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0 energy points

# Introduction to minimum and maximum points

Video transcript

So right over here I've
graphed the function y is equal to f of x. I've graphed over this interval. It looks like it's between
0 and some positive value. And I want to think about the
maximum and minimum points on this. So we've already talked a little
bit about absolute maximum and absolute minimum
points on an interval. And those are pretty obvious. We hit a maximum
point right over here, right at the beginning
of our interval. It looks like when
x is equal to 0, this is the absolute maximum
point for the interval. And the absolute minimum
point for the interval happens at the other endpoint. So if this a, this is b,
the absolute minimum point is f of b. And the absolute
maximum point is f of a. And it looks like
a is equal to 0. But you're probably
thinking, hey, there are other interesting
points right over here. This point right over
here, it isn't the largest. We're not taking on--
this value right over here is definitely not
the largest value. It is definitely not
the largest value that the function takes
on in that interval. But relative to the
other values around it, it seems like a
little bit of a hill. It's larger than the other ones. Locally, it looks like a
little bit of a maximum. And so that's why this
value right over here would be called-- let's
say this right over here c. This is c, so this is
f of c-- we would call f of c is a relative
maximum value. And we're saying relative
because obviously the function takes on the other values
that are larger than it. But for the x values
near c, f of c is larger than all of those. Similarly-- I can
never say that word. Similarly, if this point
right over here is d, f of d looks like a relative
minimum point or a relative minimum value. f of d is a relative minimum
or a local minimum value. Once again, over
the whole interval, there's definitely
points that are lower. And we hit an absolute
minimum for the interval at x is equal to b. But this is a relative
minimum or a local minimum because it's lower
than the-- if we look at the x values around d,
the function at those values is higher than when we get to d. So let's think about,
it's fine for me to say, well, you're at a
relative maximum if you hit a larger
value of your function than any of the
surrounding values. And you're at a
minimum if you're at a smaller value than any
of the surrounding areas. But how could we write
that mathematically? So here I'll just give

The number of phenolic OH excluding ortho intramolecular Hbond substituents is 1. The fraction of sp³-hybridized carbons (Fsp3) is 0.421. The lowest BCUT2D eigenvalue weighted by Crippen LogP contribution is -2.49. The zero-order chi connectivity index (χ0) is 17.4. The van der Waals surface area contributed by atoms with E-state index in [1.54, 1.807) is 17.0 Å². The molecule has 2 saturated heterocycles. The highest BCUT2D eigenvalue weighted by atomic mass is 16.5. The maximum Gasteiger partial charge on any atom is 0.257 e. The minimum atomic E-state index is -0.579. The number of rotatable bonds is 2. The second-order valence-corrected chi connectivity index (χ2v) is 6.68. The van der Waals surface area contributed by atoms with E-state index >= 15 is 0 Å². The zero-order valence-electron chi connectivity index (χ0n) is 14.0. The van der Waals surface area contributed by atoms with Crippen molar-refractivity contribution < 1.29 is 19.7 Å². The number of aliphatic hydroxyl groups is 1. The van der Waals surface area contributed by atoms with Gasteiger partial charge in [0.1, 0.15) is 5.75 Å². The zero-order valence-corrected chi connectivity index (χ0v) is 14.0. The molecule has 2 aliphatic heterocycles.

you the definition that really is just
a more formal way of saying what we just said. So we say that f of
c is a relative max, relative maximum
value, if f of c is greater than or
equal to f of x for all x that-- we could say in a
casual way, for all x near c. So we could write it like that. But that's not too
rigorous because what does it mean to be near c? And so a more rigorous
way of saying it, for all x that's within an
open interval of c minus h to c plus h, where h is
some value greater than 0. So does that make sense? Well, let's look at it. So let's construct
an open interval. So it looks like for
all of the x values in-- and you just have to
find one open interval. There might be many open
intervals where this is true. But if we construct
an open interval that looks something like that,
so this value right over here is c plus h. That value right
over here c minus h. And you see that
over that interval, the function at c,
f of c is definitely greater than or equal to
the value of the function over any other part
of that open interval. And so you could
imagine-- I encourage you to pause the video,
and you could write out what the more formal definition
of a relative minimum point would be. Well, we would just
write-- let's take d as our relative minimum. We can say that f of d is
a relative minimum point if f of d is less
than or equal to f of x for all x in an
interval, in an open interval, between d minus h and d plus
h for h is greater than 0. So you can find
an interval here. So let's say this is d plus h. This is d minus h. The function over that
interval, f of d is always less than or equal to
any of the other values, the f's of all of these
other x's in that interval. And that's why we say that
it's a relative minimum point. So in everyday
language, relative max-- if the function takes
on a larger value at c than for the x values around c. And you're at a
relative minimum value if the function takes
on a lower value at d than for the
x values near d.